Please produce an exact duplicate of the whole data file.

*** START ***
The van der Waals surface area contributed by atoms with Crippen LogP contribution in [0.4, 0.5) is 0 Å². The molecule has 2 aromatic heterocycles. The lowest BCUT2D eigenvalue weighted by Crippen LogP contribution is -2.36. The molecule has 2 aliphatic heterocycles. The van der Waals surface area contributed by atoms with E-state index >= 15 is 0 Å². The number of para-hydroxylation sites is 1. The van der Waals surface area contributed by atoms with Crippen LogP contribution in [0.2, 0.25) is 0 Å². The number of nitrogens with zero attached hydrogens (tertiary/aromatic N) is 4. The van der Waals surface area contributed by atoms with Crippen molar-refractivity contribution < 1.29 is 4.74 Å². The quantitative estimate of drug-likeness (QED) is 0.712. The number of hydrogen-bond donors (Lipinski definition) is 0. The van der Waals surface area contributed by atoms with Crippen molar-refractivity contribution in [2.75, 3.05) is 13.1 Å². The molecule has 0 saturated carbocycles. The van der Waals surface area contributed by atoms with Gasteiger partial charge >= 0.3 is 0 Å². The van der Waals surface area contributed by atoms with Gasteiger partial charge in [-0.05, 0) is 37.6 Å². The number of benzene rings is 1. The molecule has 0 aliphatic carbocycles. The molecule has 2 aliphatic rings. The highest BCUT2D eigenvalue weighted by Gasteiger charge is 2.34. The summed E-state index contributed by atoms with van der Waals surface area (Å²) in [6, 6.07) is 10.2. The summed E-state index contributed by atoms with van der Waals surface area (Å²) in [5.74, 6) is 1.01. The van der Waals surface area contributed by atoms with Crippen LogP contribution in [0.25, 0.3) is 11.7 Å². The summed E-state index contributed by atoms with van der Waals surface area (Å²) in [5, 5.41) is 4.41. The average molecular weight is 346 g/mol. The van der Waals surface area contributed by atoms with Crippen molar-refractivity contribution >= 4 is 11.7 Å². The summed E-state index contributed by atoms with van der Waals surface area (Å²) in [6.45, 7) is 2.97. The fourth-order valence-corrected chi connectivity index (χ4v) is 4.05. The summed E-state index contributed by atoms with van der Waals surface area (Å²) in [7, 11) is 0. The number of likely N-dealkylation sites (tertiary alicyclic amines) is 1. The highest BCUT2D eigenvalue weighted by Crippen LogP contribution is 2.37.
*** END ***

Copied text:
The van der Waals surface area contributed by atoms with Crippen LogP contribution in [0.4, 0.5) is 0 Å². The molecule has 2 aromatic heterocycles. The lowest BCUT2D eigenvalue weighted by Crippen LogP contribution is -2.36. The molecule has 2 aliphatic heterocycles. The van der Waals surface area contributed by atoms with E-state index >= 15 is 0 Å². The number of para-hydroxylation sites is 1. The van der Waals surface area contributed by atoms with Crippen LogP contribution in [0.2, 0.25) is 0 Å². The number of nitrogens with zero attached hydrogens (tertiary/aromatic N) is 4. The van der Waals surface area contributed by atoms with Crippen molar-refractivity contribution < 1.29 is 4.74 Å². The quantitative estimate of drug-likeness (QED) is 0.712. The number of hydrogen-bond donors (Lipinski definition) is 0. The van der Waals surface area contributed by atoms with Crippen molar-refractivity contribution in [2.75, 3.05) is 13.1 Å². The molecule has 0 saturated carbocycles. The van der Waals surface area contributed by atoms with Gasteiger partial charge >= 0.3 is 0 Å². The van der Waals surface area contributed by atoms with Gasteiger partial charge in [-0.05, 0) is 37.6 Å². The number of benzene rings is 1. The molecule has 0 aliphatic carbocycles. The molecule has 2 aliphatic rings. The highest BCUT2D eigenvalue weighted by Gasteiger charge is 2.34. The summed E-state index contributed by atoms with van der Waals surface area (Å²) in [6, 6.07) is 10.2. The summed E-state index contributed by atoms with van der Waals surface area (Å²) in [5.74, 6) is 1.01. The van der Waals surface area contributed by atoms with Crippen LogP contribution in [0.25, 0.3) is 11.7 Å². The summed E-state index contributed by atoms with van der Waals surface area (Å²) in [5, 5.41) is 4.41. The average molecular weight is 346 g/mol. The van der Waals surface area contributed by atoms with Crippen molar-refractivity contribution >= 4 is 11.7 Å². The summed E-state index contributed by atoms with van der Waals surface area (Å²) in [6.45, 7) is 2.97. The fourth-order valence-corrected chi connectivity index (χ4v) is 4.05. The summed E-state index contributed by atoms with van der Waals surface area (Å²) in [7, 11) is 0. The number of likely N-dealkylation sites (tertiary alicyclic amines) is 1. The highest BCUT2D eigenvalue weighted by Crippen LogP contribution is 2.37.